Encouraging Students to Make Mistakes: Lessons from Silicon Valley

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Jan Koum, co-founder and CEO of WhatsApp, used an abacus at his school in Ukraine because calculators were not available. As a teenager, he emigrated to the United States in 1992 and settled in Mountain View, California, not far from today’s Google headquarters. He and his mother struggled in those early years, living in public housing and receiving food stamps. Today, more than a billion users send messages through WhatsApp on their mobile devices. The company was acquired by Facebook in 2014 for $19 billion. Koum’s rags to riches story illustrates how Silicon Valley’s unique ecosystem and culture provide the resources and support necessary to build new companies and products that change the way that people work, live, play, and learn.

Silicon Valley: The Untold Story, a new three-part documentary from award-winning Kikim Media airing March 19, 2018, on Discovery’s Science Channel, reveals what has made Silicon Valley a hotbed of “the next big thing” for decades. As the community and educational outreach partner for the film, the Computer History Museum’s Exponential Center developed lesson plans for grades 7-12 that are freely accessible on the Museum’s website with accompanying video clips. Meeting a variety of national common core standards, they explore the concepts of innovation and entrepreneurship through design thinking, research, and collaborative activities, as well as investigations into the technology that students see and use every day. Online resources from the Museum’s collections extend the learning experience beyond the classroom.

(Discussion guides for college and adult learners provide provocative guidelines for in-depth exploration of the innovation ecosystem in Silicon Valley: what works and why.)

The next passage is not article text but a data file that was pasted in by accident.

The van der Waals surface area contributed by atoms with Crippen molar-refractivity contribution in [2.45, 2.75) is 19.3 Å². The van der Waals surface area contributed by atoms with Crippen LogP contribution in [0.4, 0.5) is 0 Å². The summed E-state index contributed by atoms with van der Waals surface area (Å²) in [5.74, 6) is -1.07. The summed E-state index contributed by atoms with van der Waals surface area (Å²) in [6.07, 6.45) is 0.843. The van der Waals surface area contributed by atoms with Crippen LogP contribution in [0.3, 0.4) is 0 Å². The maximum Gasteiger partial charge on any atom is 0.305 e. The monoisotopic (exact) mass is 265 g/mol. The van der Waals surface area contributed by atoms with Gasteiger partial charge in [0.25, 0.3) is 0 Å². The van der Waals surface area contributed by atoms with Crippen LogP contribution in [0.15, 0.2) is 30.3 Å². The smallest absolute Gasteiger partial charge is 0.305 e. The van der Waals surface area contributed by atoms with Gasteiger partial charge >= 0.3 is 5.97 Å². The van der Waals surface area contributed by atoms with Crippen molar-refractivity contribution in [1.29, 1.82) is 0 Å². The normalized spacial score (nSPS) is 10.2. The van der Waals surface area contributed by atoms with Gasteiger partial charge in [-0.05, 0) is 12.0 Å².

Diversity Works

There is a persistent myth that great leaps forward come from heroic inventors (white and male) working alone. But the truth is that innovation more often involves multiple people in productive collaboration. The video clips and lesson plans from the first part of the series, “Magnetic Force,” explore how cultural myths shape historical narratives and how factors such as race, gender, class, and place influence how stories about our collective history are told.

Women have always worked in Silicon Valley, even if their contributions have not been recognized. In the video clips, entrepreneurs Heidi Roizen and Kim Polese talk about their experiences as women CEOs in the male-dominated tech industry. Immigrants, too, make up a large percentage of the population and bring new perspectives from all over the world. Stories like those of Narinder Kapany, a pioneer in fiber optics, demonstrate how immigrants participate in the innovation culture of Silicon Valley and how the region draws the best and brightest from all over the world.

Lesson plan activities and assignments that accompany the video clips allow students to:

  • Investigate entrepreneurs from diverse backgrounds and create presentations to share what they’ve learned.
  • Ask why representation matters and collaborate on strategies to diversify the tech community using demographic data.